Labour want to install a presumption that the blade earn its bearer at least 6 months banged up with their chamber pots. (Although some Leithite wags ironise around the label of 'mandatory'.) The Swine Pursuivant, Richard Baker, cannot be terrifically chuffed that Iain Gray appears to have decided to nab his crony’s portfolio and is fronting this piece of law-and-order bunkum personally. The Tories, not to be outdone, bettered (sic) Labour’s penal promises, Baillie Bill Aitken suggesting that a two year period spent in jail would be just the thing for carrying knives.
Quoth the Baillie, “Labour's plans for a six month tariff for carrying a knife, which after early release would mean little more than a few weeks inside, are woefully inadequate … If you go out with a knife, you'll be going inside. Labour's eight years of failure paved the way for the SNP's soft-touch
This is pandering politics of the vengeful rump, which refuses to engage with the questions we are increasingly forced to engage with. The prison population is too high, unsustainable, unethical. Although I find the cost arguments among the least compelling reasons not to send folk to chokey – they are undeniable. Are we really willing to justify the economic expenditure and the social costs of vaulting rates of imprisonment, as a cathartic release? In a grand recent post by Ian Hamilton QC, entitled “Donald Dewar, Nicola Sturgeon and the wild, wild weemin”, profoundly relevant issues are explored. Highlighting the intellectual laziness of the ‘bang ‘em up’ case, Hamilton draws on his own shrieval experience to illuminate the brute reality of judicial decision-making – and the real limitations which even the wild-eyed exponents of incarceration Scotland must contend with. I find it infinitely depressing that the vision Scottish Labour and the Tories have for our nation is a panopticon, with a profusion of cells and of prisoners. I wanted to quote this section of Ian Hamilton’s late piece in particular.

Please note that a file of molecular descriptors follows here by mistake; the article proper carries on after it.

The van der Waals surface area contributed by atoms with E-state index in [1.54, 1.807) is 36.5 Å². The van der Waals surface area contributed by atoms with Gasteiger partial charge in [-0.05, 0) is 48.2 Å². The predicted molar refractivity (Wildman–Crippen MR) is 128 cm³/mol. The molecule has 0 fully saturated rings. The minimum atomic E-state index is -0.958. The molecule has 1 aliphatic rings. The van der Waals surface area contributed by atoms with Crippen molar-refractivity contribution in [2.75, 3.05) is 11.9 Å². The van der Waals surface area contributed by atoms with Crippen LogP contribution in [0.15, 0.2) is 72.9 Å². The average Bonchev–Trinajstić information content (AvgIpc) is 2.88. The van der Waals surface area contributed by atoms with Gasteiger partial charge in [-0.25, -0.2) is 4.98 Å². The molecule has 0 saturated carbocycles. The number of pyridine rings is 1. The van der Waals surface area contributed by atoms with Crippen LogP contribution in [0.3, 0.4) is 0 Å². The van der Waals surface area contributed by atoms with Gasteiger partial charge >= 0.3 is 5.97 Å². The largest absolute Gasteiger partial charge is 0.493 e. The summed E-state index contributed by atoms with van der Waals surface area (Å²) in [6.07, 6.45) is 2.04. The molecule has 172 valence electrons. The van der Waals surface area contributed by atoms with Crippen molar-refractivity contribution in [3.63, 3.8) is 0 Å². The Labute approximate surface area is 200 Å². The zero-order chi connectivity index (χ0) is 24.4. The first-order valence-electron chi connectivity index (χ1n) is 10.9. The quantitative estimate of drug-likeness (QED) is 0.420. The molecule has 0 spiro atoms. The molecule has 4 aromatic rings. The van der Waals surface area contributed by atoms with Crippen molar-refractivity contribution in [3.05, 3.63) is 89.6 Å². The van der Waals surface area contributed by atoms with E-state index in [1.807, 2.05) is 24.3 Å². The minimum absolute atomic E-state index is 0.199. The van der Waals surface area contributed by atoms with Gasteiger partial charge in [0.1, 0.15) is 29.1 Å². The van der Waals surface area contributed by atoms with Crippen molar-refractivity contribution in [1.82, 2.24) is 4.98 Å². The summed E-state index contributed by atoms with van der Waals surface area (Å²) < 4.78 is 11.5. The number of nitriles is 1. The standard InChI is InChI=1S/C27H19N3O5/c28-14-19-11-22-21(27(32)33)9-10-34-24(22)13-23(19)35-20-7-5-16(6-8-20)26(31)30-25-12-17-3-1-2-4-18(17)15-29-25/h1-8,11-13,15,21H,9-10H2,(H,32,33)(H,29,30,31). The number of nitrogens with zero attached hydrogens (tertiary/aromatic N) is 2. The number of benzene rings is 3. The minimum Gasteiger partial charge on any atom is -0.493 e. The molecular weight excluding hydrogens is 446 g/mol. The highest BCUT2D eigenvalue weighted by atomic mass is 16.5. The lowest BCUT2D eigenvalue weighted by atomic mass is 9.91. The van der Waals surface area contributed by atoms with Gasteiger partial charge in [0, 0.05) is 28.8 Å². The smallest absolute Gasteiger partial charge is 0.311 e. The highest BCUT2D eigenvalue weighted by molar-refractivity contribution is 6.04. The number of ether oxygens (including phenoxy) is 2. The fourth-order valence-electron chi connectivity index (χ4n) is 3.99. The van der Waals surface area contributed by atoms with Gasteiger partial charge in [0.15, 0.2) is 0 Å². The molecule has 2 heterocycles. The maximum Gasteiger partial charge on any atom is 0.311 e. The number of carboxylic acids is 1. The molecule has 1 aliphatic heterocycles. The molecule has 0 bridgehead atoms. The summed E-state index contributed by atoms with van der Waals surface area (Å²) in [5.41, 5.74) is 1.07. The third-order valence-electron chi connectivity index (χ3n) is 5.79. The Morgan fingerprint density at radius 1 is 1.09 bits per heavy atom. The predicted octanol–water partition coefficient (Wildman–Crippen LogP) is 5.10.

“Nicola need have no fear of this mob. (Strange how everyone calls Nicola by her first name and no one knows who Mr Gray is.) In equiperating knife crime with fraud Mr Gray showed a lamentable lack of common sense. There is a world of difference between them. Crimes against the person with a deadly weapon require a prison sentence. Crimes of dishonesty are in a different category. If there is a breach of trust, if the sum is large, if the crime has been previously committed are relevant matters as is the length of time over which the crime took place. In these circumstances (and I am not discussing this case which is still sub judice) the sheriff needs all the help he can get. In asking for a non custodial sentence an MSP is pursuing government policy. Keep prison for serious crimes against the person. It costs £50,000 a year to keep someone in prison. Every penny is needed for two aircraft carriers and the son of Trident. Mr Gray should know these are Unionist priorities. If he doesn’t our sheriffs do.I was once a sheriff and a weary job it is. I read many letters put up to me. They helped focus my mind. A sheriff is there to stand between justice and the screaming mob we saw in Holyrood, bent only on punishment. Punishment? Would that a sheriff’s job were so easy! There are so many other things to be taken into account. There are the side effects. Are there children to be considered? Will the accused lose his job? Will dependents become a burden on the State. Has there been a previous offence? Has restitution been made? What are the chances of reoffending? Will there be room in prison? The public perception of the crime comes at the very end of all these. No sheriff is there to please the public.”
Political revenge-fantasies aren’t costless. Despite John Muir’s statements (however understandable they are in his circumstance), we come to be stained in blood in ways that do not come with the direct pointedness of a knife – and its easy, fatal causality. The black pathos of rampant incarceration invades the airy irresponsibility affected by these comedians of innocence, these Tory and Labour politicians whose idea of penality is a vaulted pit, with no bottom, no costs and no consequences.